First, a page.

One of the authors (Farmer), with the California National Guard�s assistance, constructed a vertical bowtie and matching network to prove that a simple, lightweight structure made from inexpensive parts, wire and plastic pipe would work for LI operations. Farmer settled on a cone half-angle of 30 degrees, which reduced the cross-member length to eight feet and produced a feedpoint impedance of 158 ohms. While not perfect for a 4:1 balun, it works quite well. To match this antenna impedance, he constructed a balun by winding four bifilar turns of #20 AWG enameled copper wire on a Palomar BLN-68-61 core.
|The field-expedient wire antenna suspended from a light fixture in the California National Guard's Meadowview Armory.|
|The field-expedient antenna packs into a small, simple kit. The inset shows the matching network. This one used the center insulator from a GRA-50 antenna kit and a matching network from a broken OE-254 center section.|
|The matching network transforms the high (150-200 ohms) impedance of the antenna down to provide a better match to coaxial cables. A hand-wound balun was used for this design, but there's nothing magic about that. Any 4:1 balun suitable for the frequency range will work.|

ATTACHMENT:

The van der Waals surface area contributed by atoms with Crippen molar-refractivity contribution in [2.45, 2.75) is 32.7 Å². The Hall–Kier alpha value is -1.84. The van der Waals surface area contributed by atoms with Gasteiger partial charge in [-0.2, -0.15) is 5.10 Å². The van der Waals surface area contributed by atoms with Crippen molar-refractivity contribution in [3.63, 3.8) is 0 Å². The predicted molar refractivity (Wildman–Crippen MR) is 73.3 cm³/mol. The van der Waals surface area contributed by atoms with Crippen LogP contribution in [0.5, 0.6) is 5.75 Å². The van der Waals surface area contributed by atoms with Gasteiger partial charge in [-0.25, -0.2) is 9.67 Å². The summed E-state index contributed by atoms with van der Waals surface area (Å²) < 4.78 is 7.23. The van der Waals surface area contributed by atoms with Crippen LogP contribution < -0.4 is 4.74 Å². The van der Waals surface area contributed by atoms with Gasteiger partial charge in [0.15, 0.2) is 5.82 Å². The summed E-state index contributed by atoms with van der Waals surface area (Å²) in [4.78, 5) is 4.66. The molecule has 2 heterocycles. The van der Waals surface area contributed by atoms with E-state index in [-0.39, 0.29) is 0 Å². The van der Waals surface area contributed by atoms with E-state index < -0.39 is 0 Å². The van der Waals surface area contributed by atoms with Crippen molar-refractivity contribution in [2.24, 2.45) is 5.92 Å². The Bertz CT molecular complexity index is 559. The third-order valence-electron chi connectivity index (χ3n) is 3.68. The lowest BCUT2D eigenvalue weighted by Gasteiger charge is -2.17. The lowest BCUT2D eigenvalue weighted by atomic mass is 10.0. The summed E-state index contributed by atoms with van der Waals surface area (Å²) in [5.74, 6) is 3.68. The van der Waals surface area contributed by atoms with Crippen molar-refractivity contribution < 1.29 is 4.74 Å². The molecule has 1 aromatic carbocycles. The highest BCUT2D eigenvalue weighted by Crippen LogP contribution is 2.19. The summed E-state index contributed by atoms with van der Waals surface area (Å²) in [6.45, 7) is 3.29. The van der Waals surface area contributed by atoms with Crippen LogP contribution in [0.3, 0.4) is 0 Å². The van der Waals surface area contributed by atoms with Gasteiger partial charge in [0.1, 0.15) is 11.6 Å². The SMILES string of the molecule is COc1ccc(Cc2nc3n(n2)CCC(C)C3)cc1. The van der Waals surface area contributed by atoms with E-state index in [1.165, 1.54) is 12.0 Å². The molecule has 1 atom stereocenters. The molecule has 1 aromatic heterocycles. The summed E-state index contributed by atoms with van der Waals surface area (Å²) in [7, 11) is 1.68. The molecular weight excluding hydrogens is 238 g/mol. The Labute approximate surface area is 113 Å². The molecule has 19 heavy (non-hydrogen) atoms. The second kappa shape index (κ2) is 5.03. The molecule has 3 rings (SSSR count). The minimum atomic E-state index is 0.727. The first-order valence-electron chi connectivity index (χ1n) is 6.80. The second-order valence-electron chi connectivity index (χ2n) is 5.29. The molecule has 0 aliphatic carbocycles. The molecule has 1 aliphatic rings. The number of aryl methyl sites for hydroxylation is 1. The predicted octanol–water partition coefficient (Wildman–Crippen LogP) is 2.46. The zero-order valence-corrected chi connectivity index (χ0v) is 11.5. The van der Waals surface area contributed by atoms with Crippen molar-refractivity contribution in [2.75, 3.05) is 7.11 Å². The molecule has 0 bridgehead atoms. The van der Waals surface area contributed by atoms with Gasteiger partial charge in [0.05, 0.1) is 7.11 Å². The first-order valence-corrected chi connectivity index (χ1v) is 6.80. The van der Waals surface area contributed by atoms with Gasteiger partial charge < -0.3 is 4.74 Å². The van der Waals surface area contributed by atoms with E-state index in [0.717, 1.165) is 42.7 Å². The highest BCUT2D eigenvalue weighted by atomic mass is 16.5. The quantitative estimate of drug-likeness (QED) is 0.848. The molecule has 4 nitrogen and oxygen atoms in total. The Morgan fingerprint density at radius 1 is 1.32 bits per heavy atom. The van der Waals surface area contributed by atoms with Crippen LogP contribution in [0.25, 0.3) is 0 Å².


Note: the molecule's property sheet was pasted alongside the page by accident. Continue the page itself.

For the wire portions of the "Farmer bowtie," he used eight feet per leg of the copper-braided nylon-core wire found in the standard AN/PRC-74 antenna kit. Phosphor bronze wire from the AN/GRA-50 antenna kit, field-telephone wire or any flexible stranded copper wire from a hardware store will also work. As a general rule, the wire should have as much copper in it as possible, and be of stranded construction and reasonable thickness (gauge).
Farmer used the insulator block from a standard AN/GRA-4 antenna kit for the center section because the connection hardware was already packaged for him. Any glass, ceramic or non-conducting insulating material can be used for this purpose. The non-conducting "spreader" for the antenna�s upper sections was made from sections of PVC pipe and threaded couplers. Any non-conducting stiff material such as wood or fiberglass can also be used.